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Textile dye allergy

Author: Vanessa Ngan, staff writer, 2013.

Table of contents

What is textile dye allergy?

Allergy to textile dyes is a cause of textile allergic contact dermatitis. Textile dyes are used to impart colour to fabrics and are incorporated during fabric processing along with other chemical additives such as finishing agents and flame retardants. Allergy to textile dyes can cause skin manifestations such as severe eczema/dermatitis when unbound dyes from coloured clothing bleed onto skin. Many dyes are water soluble and sweat from the body can have the same effect, which leads to leaching out of the dye and increasing the risk of developing an allergy.

What causes textile dye allergy?

Textile dye allergy is caused by any one of a number of the many different textile dyes that are available today. There are many ways of classifying dyes; natural/synthetic, chemical class, dyeing methods. The US International Trade Commission has advocated the most popular classification of dyes which is based on how and what they are used for in the dyeing process.

Dye Type Application
Acid Wool, silk, paper, synthetic fibres, leather
Basic Mainly synthetic fibres, some use for silk, wool, paper
Direct Cotton, paper, leather, wool, silk, nylon
Vat Cotton, cellulosic (e.g. rayon) and blended fibres
Sulphur Cotton, cellulosic fibre, commonly used to produce dark black colour of socks
Disperse Synthetic fibres such as polyester, acrylic and cellulosic fibres. The dyes are finely ground in the presence of a dispersing agent and sold as a paste, or spray-dried and sold as a powder.
Reactive Most permanent of dyes and are easy to use because the dye can be applied at room temperature. Best choice for dyeing cotton and other cellulose fibres at home or in the art studio.
Azo Dyeing is achieved by treating a fibre with both diazoic and coupling components. This method is not as common anymore due to their toxic nature. Mainly used in printing inks and pigments.

Azo dyes are the most allergenic. These dyes are seldom used in fabric dyeing anymore because of the increasing incidence of allergy. Other dyes that have been commonly associated with causing allergic contact dermatitis are the group of disperse dyes. Disperse blue 106 and disperse blue 124 used in a variety of clothing are common causes of contact dermatitis. Disperse blue dyes were named Contact Allergen of the Year 2000 by the American Contact Dermatitis Society.

What are the symptoms of textile dye allergy?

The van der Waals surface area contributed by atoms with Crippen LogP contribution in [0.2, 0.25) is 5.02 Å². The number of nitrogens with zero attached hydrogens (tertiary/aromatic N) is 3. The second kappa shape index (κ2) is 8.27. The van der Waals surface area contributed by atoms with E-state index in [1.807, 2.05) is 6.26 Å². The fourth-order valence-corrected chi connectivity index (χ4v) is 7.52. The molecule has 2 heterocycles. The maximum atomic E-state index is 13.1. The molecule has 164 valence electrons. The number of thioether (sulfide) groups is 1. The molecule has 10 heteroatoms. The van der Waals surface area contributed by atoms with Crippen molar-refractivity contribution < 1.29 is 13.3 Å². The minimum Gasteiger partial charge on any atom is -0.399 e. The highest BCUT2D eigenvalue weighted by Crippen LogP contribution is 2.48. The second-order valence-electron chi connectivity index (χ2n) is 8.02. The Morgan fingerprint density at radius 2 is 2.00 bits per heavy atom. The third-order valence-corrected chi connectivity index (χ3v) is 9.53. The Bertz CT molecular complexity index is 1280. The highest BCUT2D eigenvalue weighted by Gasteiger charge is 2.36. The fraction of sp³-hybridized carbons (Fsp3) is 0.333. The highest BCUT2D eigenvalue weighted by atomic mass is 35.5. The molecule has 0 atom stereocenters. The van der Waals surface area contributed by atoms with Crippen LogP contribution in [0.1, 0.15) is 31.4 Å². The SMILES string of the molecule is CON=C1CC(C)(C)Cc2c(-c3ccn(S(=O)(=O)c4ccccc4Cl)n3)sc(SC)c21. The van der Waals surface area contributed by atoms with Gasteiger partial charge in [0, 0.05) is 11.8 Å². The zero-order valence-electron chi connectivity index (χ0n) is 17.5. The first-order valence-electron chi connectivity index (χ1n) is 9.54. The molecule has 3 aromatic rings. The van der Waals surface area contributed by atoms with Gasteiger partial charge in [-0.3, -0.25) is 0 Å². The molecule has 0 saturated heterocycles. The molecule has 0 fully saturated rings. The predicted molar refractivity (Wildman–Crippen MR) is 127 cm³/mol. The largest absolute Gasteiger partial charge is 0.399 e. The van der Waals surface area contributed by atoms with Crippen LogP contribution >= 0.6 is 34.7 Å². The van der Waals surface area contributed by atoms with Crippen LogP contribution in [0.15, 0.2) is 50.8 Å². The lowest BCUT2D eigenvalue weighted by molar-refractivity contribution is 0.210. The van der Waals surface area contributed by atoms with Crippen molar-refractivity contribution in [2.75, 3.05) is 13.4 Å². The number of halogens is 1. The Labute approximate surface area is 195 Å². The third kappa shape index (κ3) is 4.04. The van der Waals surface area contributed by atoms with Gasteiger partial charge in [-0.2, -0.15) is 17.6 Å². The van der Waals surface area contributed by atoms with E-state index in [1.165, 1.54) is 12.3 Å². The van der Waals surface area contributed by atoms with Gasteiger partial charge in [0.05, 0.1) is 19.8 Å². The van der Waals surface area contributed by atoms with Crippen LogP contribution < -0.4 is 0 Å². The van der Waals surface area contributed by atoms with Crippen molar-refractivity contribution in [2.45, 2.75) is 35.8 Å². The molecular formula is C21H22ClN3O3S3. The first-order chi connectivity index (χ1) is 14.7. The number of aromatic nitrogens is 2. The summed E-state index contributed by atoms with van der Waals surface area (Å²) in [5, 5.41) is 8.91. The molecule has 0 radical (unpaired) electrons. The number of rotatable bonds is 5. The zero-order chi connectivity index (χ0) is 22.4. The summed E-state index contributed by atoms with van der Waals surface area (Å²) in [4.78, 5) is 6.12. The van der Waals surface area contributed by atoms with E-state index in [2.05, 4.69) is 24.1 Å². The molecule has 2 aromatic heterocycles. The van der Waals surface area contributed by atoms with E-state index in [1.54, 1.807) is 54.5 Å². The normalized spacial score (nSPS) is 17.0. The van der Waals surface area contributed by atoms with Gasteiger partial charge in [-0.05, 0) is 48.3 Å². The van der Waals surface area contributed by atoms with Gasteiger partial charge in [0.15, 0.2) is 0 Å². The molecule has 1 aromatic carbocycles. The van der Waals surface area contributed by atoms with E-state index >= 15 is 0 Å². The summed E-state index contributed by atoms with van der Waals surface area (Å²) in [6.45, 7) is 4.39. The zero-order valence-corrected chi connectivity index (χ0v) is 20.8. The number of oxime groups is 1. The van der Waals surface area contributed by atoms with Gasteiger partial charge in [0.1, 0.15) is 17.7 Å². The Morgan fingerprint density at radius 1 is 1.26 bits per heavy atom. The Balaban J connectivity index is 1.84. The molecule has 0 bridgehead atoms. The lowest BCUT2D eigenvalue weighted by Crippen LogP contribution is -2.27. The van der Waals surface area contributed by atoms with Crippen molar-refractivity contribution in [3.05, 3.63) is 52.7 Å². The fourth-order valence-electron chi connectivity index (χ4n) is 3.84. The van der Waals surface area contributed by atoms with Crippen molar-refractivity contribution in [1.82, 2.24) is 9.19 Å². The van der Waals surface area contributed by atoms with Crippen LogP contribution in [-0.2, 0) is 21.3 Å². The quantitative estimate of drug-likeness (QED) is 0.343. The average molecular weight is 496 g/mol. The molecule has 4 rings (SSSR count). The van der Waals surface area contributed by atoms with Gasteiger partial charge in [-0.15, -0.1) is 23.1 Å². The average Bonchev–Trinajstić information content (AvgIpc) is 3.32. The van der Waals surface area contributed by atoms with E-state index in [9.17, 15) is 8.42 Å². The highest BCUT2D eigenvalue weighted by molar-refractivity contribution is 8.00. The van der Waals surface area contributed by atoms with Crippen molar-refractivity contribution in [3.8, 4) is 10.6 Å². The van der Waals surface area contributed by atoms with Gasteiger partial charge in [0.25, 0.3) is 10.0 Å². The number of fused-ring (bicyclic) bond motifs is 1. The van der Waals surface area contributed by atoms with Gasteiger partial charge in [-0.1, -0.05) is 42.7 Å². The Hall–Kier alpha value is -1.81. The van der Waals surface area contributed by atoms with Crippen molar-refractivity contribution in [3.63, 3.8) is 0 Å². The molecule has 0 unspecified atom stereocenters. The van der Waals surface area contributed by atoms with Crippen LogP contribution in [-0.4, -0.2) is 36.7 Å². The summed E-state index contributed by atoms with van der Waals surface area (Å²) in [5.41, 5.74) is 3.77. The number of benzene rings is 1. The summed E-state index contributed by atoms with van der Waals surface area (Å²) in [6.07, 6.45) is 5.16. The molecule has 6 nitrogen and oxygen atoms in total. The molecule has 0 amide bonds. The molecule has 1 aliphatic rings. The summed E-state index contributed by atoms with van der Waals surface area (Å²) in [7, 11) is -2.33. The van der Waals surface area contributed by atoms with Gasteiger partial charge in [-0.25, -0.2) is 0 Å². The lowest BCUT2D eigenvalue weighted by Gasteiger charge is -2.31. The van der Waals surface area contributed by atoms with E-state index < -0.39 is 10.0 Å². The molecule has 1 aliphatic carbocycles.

Symptoms of textile dye allergy are typical of allergic contact dermatitis. Symptoms may appear within hours of contact with the material, or sometimes a reaction may not be seen until days later.

The dermatitis is often widespread and usually occurs in the areas that come into contact with clothing. The dermatitis is often worse in areas where there is constant rubbing with the fabric and sweating. The waistband area, upper thighs, and buttocks are commonly involved.

Do I have a textile dye allergy?

Allergy to textile dye is confirmed by performing special allergy tests, i.e. patch tests. This may involve testing a number of different chemicals due to the many potential allergens that may be present in the fabric.

Allergens specific for textile dyes are not included in standard-series patch testing. Although studies are limited, it appears that disperse blue 106 and 124 may be good screening allergens for textile dye allergy as positive reactions in approximately 80% and 57% of dye-related cases have been found in two separate reports.

What is the treatment for textile dye allergy?

Contact dermatitis should clear within a few days to weeks, once the offending fabric/clothing is removed. Over-the-counter creams and ointments containing mild topical steroids, such as hydrocortisone 0.5-2.5%, may be used to help control itching, swelling, and redness. In more severe cases, a prescription steroid cream may be required, as well as oral antibiotics if the dermatitis becomes infected.

Patients with contact allergy to textile dyes should be advised to wear light coloured clothing made from natural based fabrics such as cotton, linen, and wool. In any case, all new clothing should be washed at least 3 times prior to wearing to get rid of excess un-bound dyes.

Your dermatologist may have further specific advice, particularly if you are highly sensitive to particular textile dye allergen.



  • Clothing Dermatitis and Clothing-Related Skin Conditions (PDF file) — Washington State Department of Labor and Industries
  • Malinauskiene L, Bruze M, Ryberg K, Zimerson E, Isaksson M. Contact allergy from disperse dyes in textiles – a review. Contact Dermatitis 2013;68:65–75. PubMed
  • Malinauskiene L, Zimerson E, Bruze M, Ryberg K, Isaksson M. Are allergenic disperse dyes used for dyeing textiles? Contact Dermatitis 2012;67:141–8. PubMed

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